Aim: Lower socioeconomic status (SES) has been associated with increased dialysis mortality. This study aimed to determine if the quality of care (QOC) delivered to dialysis patients varied by SES.
Methods: All non-Indigenous adults commencing haemodialysis (HD) or peritoneal dialysis (PD) registered with the Australia and New Zealand Dialysis and Transplant Registry between 2002 and 2012 were included. Each patient's location at dialysis start was classified into SES quartiles of advantaged to disadvantaged. Guidelines were used to determine attainment of adequate QOC at 6–<18 months and 18–<30 months after dialysis start, using logistic regression models. QOC measures included pre-dialysis phosphate, calcium, haemoglobin, transferrin saturation and ferritin. HD-related parameters included single pool Kt/V and percentage with functioning arteriovenous fistula/graft. PD-related parameters included weekly Kt/V and percentage transferring to HD.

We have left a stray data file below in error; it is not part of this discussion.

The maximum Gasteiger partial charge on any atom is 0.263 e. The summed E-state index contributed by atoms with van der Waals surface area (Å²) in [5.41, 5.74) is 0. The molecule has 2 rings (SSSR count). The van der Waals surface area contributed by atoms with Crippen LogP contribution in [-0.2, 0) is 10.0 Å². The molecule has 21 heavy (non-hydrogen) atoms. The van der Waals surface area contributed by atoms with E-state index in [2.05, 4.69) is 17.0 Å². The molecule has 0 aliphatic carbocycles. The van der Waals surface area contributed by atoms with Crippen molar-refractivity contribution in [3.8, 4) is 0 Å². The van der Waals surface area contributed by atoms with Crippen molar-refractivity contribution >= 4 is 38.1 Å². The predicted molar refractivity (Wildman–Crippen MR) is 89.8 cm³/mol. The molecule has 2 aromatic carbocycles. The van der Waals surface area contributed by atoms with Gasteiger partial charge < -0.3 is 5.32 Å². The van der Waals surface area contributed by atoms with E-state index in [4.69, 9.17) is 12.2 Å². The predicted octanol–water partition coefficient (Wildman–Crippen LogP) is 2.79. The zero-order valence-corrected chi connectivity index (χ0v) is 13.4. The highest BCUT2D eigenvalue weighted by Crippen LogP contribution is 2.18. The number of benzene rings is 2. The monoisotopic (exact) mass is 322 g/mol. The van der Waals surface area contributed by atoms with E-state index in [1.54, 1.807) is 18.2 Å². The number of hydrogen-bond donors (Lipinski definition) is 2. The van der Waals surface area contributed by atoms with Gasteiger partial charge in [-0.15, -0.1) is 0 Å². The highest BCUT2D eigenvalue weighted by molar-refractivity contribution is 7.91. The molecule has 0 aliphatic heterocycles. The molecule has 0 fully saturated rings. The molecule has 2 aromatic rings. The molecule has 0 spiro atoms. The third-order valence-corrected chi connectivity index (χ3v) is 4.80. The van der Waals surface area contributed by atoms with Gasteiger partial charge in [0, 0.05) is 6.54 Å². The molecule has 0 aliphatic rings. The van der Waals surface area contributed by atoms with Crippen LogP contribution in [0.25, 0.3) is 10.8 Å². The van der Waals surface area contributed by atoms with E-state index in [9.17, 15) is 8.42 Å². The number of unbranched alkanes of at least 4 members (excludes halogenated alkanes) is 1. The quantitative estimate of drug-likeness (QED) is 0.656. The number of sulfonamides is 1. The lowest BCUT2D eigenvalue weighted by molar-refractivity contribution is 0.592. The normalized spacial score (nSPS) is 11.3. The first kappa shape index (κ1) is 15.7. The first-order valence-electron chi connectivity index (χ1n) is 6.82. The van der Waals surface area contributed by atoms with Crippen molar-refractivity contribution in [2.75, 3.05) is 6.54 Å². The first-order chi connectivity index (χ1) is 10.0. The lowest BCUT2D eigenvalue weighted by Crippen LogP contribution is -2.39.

Results: Of 19 486 commencing dialysis, the median age was 65 years (interquartile range 53–74), 62.2% were male and 85.1% were Caucasian. At 6–<18 months after dialysis start, there were no significant differences by SES in attainment of biochemical targets, PD or HD adequacy. The disadvantaged quartile was less likely to achieve haemoglobin targets (odds ratio 0.88, 0.80–0.96, P = 0.01) or have a functioning arteriovenous fistula or graft (odds ratio 0.79, 0.68–0.92, P = 0.003) compared with the most advantaged group. Vascular access differences persisted at 18–<30 months.
Conclusion: Other than vascular access, area-level SES has minimal impact on QOC attainment among non-Indigenous dialysis patients in Australia. Increased mortality in lower SES groups may be due to pre-dialysis factors and other variables such as health-related behaviours, lifestyle and literacy.